I guarantee that, in most classrooms, you will have someone who has a trauma history, whether it is neglect or sexual violence. It is so statistically likely, especially compounded by intersectional factors (e.g., with college students more likely to have experienced sexual assault), that we need to adjust our teaching to account for this.

Unfortunately, most adjuncts do not have the time or resources to pursue training in trauma awareness. I have attended workshops on my own dime to acquire that knowledge. That is a disservice to students, but I do not see college administrations changing their orientation toward trauma awareness any time soon. And even if that were to change, I cynically believe that full-time faculty and staff members would see the first wave of trauma training before adjuncts and part-time faculty would.

If you only read one book on trauma, I highly recommend Bessel van der Kolk’s The Body Keeps the Score: Brain, Mind and Body in the Healing of Trauma. It is my guide to teaching about trauma.

Destigmatize the experience. I spend a lot of time thinking about what counts as normal and how normativizing discourse is deployed. I appreciate Dr. Debby Herbenick’s Tumblr project, Make Sex Normal, which aims to normalize the daily discussion of sexuality topics. I also think my colleagues who take issue with the word “normal” have a point in stating that it can have negative connotations, implying that normal is something for which people should strive.

For those reasons, I prefer to think about destigmatizing the study of sexualities and its various practices/experiences. I have received some pushback here, but luckily it has not come with consequences (yet?). It has mostly come in the form of students relaying parental complaints at my assigned reading for being “trash” when it focuses on alternative sexualities.

In a gender, women and sexuality studies course I taught on sexuality in fairy tales, we did a unit on abuse and incest in fairy tales, drawing on both texts from the Grimms’ collection and recent rewritten tales. Students spoke up about their own abuse in class and how it was helpful to see trauma and abuse reflected in literary and cultural sources.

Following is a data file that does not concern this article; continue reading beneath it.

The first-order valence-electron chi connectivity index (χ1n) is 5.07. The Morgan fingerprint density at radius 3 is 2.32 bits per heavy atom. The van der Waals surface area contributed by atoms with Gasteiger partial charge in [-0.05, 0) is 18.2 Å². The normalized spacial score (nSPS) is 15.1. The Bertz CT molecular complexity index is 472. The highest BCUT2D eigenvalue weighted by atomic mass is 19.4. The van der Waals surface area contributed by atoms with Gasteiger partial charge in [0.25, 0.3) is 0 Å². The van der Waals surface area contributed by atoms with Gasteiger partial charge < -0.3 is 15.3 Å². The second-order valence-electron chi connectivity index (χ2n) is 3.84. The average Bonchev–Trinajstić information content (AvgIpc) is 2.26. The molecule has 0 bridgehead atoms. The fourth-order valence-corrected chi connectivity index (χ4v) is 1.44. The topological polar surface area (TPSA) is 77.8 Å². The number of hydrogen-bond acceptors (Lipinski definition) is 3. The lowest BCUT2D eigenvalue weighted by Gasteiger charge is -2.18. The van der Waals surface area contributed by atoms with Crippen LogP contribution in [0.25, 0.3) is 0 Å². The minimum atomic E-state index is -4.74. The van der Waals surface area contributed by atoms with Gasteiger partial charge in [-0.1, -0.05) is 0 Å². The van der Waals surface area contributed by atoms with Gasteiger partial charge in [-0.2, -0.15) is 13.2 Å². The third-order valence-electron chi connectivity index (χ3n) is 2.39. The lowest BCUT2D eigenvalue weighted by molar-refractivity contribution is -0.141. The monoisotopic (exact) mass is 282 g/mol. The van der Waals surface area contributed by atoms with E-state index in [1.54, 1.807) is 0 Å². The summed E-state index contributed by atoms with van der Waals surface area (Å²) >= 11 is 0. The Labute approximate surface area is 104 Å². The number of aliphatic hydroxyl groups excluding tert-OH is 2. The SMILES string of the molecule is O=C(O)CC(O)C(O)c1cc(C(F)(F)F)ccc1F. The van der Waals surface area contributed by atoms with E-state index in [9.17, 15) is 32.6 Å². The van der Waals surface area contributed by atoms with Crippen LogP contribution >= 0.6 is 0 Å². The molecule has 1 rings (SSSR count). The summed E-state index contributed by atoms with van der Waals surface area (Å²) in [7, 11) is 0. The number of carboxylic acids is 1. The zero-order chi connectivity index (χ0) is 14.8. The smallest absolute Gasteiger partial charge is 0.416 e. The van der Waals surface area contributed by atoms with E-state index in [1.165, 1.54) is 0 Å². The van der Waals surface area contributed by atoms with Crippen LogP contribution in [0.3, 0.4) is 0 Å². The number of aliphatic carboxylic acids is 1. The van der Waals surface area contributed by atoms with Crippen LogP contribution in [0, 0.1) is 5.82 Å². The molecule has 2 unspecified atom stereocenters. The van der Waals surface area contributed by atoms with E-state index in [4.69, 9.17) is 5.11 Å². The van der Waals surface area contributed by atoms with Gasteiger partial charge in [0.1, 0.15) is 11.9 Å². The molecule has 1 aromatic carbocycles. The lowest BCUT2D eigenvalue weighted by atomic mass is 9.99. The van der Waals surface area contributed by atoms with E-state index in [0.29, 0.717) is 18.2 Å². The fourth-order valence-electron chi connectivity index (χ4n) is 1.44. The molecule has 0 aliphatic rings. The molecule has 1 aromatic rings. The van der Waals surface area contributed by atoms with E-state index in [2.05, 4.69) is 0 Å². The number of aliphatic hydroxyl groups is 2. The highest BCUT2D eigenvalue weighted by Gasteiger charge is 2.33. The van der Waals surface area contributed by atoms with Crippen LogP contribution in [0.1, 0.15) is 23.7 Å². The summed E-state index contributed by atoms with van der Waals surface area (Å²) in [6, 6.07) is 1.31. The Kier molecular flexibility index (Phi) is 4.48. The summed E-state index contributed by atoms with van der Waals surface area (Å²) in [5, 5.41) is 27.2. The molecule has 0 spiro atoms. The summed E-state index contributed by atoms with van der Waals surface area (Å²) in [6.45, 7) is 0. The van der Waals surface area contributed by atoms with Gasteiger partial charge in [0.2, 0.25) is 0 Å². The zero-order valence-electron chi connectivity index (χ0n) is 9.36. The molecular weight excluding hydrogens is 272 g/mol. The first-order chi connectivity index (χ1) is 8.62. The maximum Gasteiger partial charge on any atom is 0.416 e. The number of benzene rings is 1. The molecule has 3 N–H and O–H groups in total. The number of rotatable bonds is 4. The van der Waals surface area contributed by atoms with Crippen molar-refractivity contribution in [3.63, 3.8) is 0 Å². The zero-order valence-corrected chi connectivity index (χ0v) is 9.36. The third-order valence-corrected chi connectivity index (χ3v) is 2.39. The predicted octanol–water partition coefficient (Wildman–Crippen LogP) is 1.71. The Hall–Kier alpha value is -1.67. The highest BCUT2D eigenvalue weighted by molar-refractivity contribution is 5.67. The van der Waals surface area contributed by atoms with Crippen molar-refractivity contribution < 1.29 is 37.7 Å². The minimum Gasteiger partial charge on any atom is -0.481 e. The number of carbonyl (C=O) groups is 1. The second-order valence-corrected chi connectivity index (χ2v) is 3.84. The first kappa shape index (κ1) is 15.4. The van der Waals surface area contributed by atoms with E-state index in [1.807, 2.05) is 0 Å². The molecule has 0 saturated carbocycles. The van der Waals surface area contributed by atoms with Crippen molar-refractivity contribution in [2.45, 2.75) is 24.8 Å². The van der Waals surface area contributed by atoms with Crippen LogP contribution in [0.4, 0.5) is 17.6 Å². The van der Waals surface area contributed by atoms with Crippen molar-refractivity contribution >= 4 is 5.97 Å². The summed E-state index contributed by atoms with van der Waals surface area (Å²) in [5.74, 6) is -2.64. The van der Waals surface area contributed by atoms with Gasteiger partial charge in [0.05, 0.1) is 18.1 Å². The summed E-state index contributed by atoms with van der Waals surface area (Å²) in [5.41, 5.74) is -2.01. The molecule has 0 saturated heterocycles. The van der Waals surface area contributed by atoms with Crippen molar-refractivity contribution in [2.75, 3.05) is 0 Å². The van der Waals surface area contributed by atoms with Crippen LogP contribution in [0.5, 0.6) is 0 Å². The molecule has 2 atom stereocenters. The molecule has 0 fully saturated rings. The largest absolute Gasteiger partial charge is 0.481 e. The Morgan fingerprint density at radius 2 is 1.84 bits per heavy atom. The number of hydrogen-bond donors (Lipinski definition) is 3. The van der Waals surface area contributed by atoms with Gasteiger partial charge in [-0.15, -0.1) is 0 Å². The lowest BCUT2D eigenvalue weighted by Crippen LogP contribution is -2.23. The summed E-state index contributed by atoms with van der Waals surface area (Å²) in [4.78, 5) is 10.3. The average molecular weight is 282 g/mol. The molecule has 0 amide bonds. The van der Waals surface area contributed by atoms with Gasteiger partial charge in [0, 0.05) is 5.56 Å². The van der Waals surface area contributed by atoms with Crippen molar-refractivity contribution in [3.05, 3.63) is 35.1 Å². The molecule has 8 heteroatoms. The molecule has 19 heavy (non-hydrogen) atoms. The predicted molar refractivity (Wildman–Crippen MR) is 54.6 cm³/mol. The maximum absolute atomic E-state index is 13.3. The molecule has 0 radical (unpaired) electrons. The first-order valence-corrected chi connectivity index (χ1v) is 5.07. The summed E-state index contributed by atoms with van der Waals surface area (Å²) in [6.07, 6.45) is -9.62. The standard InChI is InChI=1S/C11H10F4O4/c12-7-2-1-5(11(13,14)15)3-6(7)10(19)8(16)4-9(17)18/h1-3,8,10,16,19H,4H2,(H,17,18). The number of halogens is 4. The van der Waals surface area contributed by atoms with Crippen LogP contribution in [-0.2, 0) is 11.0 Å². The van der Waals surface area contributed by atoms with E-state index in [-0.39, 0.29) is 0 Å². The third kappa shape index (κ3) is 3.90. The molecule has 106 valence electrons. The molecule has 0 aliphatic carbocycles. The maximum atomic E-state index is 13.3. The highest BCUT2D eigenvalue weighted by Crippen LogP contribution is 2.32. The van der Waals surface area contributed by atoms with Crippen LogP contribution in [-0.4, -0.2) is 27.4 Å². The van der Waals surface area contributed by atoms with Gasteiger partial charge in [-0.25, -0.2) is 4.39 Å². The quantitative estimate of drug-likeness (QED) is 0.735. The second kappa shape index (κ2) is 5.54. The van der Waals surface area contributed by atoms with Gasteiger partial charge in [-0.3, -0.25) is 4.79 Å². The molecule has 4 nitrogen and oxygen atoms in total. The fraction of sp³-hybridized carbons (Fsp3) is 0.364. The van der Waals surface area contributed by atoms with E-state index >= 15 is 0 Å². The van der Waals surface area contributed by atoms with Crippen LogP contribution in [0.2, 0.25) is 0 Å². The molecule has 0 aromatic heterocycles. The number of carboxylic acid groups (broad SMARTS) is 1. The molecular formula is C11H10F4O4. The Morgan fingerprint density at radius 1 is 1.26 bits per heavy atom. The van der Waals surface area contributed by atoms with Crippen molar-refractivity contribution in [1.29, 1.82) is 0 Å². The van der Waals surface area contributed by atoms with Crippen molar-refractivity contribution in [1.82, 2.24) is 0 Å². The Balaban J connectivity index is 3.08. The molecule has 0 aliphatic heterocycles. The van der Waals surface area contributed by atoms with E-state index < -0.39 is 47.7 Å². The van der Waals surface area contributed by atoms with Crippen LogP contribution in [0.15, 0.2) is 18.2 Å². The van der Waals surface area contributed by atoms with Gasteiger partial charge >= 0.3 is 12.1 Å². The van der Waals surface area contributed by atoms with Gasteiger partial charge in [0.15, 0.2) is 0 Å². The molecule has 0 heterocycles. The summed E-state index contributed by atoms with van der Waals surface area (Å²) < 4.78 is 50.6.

When teaching about sexual assault and trauma, I try to destigmatize the very widespread experience of surviving abuse by including statistics about its prevalence from the Centers for Disease Control and Prevention. That helps students to realize how common it is, which can lead to a conversation about how we handle the topic. Hopefully, this also makes students who have experienced it — whether they disclose — feel seen and included rather than marginalized.

I have started to incorporate trauma every semester I teach, because it relates to most aspects of human experience. While I am still learning the ropes, I believe that following the aforementioned methods has been helpful, both for my own experience and for my students’.

Recently, I did an hour-long lecture about trauma and folklore in The Forms of Folklore, my large lecture class at the University of California, Berkeley. I was only a visiting lecturer without the possibility of renewal, but I believed that my students deserved to have access to information about how trauma works and how it might impact their fieldwork experiences while collecting folklore. It was nerve-racking for me to prepare this lecture, but it went extremely well. Lots of people thanked me afterward, including a few who identified as survivors.

It can be disheartening to study and teach sexual violence and trauma, especially when faced with the apparent contradiction of administrations who are either apathetic about what we as adjuncts do in the classroom or unduly vigilant about controversial topics that might damage the brand. But students need access to this information as humans traveling a world that is rife with abuse. Knowing that this helps students makes it worthwhile for me to teach trauma, no matter how precarious my situation might be, and I am curious to hear if it is the same for others.

Bringing The Political Self Into The Classroom In The Era Of Trump

Note: this blog post was originally published on Write Where It Hurts in March and republished on our career advice column on Inside Higher Ed today. Dr. Katie L. Acosta (@KatieLAcosta) is an associate professor of sociology at Georgia State University, where she teaches courses on race, ethnicity, sexuality, gender, and family. She maintains her own blog at katielacosta.com.

Bringing In The Political Self